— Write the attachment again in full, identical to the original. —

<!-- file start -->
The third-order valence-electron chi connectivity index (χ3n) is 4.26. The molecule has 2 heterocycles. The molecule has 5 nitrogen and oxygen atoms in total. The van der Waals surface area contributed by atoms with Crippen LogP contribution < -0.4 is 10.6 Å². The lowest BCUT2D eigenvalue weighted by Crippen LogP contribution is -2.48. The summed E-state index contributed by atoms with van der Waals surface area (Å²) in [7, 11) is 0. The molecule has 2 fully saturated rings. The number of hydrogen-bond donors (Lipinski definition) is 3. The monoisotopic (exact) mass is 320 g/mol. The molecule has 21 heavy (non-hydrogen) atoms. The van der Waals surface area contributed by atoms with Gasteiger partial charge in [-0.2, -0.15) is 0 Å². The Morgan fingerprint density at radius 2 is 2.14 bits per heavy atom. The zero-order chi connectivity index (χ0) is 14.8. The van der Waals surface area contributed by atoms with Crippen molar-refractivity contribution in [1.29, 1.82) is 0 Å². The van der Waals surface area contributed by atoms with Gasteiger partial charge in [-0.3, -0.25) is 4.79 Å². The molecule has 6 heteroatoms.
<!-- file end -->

The third-order valence-electron chi connectivity index (χ3n) is 4.26. The molecule has 2 heterocycles. The molecule has 5 nitrogen and oxygen atoms in total. The van der Waals surface area contributed by atoms with Crippen LogP contribution < -0.4 is 10.6 Å². The lowest BCUT2D eigenvalue weighted by Crippen LogP contribution is -2.48. The summed E-state index contributed by atoms with van der Waals surface area (Å²) in [7, 11) is 0. The molecule has 2 fully saturated rings. The number of hydrogen-bond donors (Lipinski definition) is 3. The monoisotopic (exact) mass is 320 g/mol. The molecule has 21 heavy (non-hydrogen) atoms. The van der Waals surface area contributed by atoms with Gasteiger partial charge in [-0.2, -0.15) is 0 Å². The Morgan fingerprint density at radius 2 is 2.14 bits per heavy atom. The zero-order chi connectivity index (χ0) is 14.8. The van der Waals surface area contributed by atoms with Crippen molar-refractivity contribution in [1.29, 1.82) is 0 Å². The van der Waals surface area contributed by atoms with Gasteiger partial charge in [-0.3, -0.25) is 4.79 Å². The molecule has 6 heteroatoms.